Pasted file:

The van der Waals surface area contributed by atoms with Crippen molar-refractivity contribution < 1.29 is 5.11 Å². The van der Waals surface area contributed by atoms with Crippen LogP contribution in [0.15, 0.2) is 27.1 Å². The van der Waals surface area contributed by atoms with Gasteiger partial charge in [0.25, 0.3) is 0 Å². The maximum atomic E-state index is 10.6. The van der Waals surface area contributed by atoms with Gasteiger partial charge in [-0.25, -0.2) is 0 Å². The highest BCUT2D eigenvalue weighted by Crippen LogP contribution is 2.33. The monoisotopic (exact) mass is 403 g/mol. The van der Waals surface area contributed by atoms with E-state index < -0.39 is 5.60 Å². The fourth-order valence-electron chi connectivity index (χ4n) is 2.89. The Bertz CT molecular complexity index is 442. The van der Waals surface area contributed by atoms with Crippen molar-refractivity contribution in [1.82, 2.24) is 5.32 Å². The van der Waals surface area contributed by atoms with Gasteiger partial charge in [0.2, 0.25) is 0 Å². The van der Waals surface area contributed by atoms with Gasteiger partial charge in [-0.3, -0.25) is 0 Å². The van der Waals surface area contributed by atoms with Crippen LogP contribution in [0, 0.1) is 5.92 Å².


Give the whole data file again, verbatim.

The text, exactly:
The van der Waals surface area contributed by atoms with Crippen molar-refractivity contribution < 1.29 is 5.11 Å². The van der Waals surface area contributed by atoms with Crippen LogP contribution in [0.15, 0.2) is 27.1 Å². The van der Waals surface area contributed by atoms with Gasteiger partial charge in [0.25, 0.3) is 0 Å². The maximum atomic E-state index is 10.6. The van der Waals surface area contributed by atoms with Gasteiger partial charge in [-0.25, -0.2) is 0 Å². The highest BCUT2D eigenvalue weighted by Crippen LogP contribution is 2.33. The monoisotopic (exact) mass is 403 g/mol. The van der Waals surface area contributed by atoms with E-state index < -0.39 is 5.60 Å². The fourth-order valence-electron chi connectivity index (χ4n) is 2.89. The Bertz CT molecular complexity index is 442. The van der Waals surface area contributed by atoms with Crippen molar-refractivity contribution in [1.82, 2.24) is 5.32 Å². The van der Waals surface area contributed by atoms with Gasteiger partial charge in [0.2, 0.25) is 0 Å². The van der Waals surface area contributed by atoms with Gasteiger partial charge in [-0.3, -0.25) is 0 Å². The van der Waals surface area contributed by atoms with Crippen LogP contribution in [0, 0.1) is 5.92 Å².